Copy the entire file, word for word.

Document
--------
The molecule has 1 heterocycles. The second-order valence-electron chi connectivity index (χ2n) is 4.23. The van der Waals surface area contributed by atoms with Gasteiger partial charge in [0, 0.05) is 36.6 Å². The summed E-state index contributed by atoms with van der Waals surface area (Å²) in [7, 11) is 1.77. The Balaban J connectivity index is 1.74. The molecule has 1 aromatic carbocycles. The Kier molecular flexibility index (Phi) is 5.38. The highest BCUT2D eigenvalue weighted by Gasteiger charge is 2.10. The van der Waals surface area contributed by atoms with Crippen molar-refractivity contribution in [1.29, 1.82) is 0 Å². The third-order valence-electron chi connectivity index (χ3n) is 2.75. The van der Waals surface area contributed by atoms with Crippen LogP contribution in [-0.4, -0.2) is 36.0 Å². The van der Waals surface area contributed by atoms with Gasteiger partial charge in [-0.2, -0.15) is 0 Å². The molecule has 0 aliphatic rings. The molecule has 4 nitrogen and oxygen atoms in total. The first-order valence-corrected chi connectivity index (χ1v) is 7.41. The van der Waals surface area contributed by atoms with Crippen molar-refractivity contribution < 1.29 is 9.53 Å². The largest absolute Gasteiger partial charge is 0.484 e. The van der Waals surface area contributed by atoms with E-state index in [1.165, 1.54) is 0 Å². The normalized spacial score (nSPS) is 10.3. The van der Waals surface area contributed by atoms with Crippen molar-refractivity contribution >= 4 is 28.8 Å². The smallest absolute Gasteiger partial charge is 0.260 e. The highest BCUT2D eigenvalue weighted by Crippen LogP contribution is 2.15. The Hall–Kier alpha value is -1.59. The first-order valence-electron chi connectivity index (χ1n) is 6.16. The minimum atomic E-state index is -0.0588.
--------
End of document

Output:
The molecule has 1 heterocycles. The second-order valence-electron chi connectivity index (χ2n) is 4.23. The van der Waals surface area contributed by atoms with Gasteiger partial charge in [0, 0.05) is 36.6 Å². The summed E-state index contributed by atoms with van der Waals surface area (Å²) in [7, 11) is 1.77. The Balaban J connectivity index is 1.74. The molecule has 1 aromatic carbocycles. The Kier molecular flexibility index (Phi) is 5.38. The highest BCUT2D eigenvalue weighted by Gasteiger charge is 2.10. The van der Waals surface area contributed by atoms with Crippen molar-refractivity contribution in [1.29, 1.82) is 0 Å². The third-order valence-electron chi connectivity index (χ3n) is 2.75. The van der Waals surface area contributed by atoms with Crippen LogP contribution in [-0.4, -0.2) is 36.0 Å². The van der Waals surface area contributed by atoms with Gasteiger partial charge in [-0.2, -0.15) is 0 Å². The molecule has 0 aliphatic rings. The molecule has 4 nitrogen and oxygen atoms in total. The first-order valence-corrected chi connectivity index (χ1v) is 7.41. The van der Waals surface area contributed by atoms with Crippen molar-refractivity contribution < 1.29 is 9.53 Å². The largest absolute Gasteiger partial charge is 0.484 e. The van der Waals surface area contributed by atoms with E-state index in [1.165, 1.54) is 0 Å². The normalized spacial score (nSPS) is 10.3. The van der Waals surface area contributed by atoms with Crippen molar-refractivity contribution >= 4 is 28.8 Å². The smallest absolute Gasteiger partial charge is 0.260 e. The highest BCUT2D eigenvalue weighted by Crippen LogP contribution is 2.15. The Hall–Kier alpha value is -1.59. The first-order valence-electron chi connectivity index (χ1n) is 6.16. The minimum atomic E-state index is -0.0588.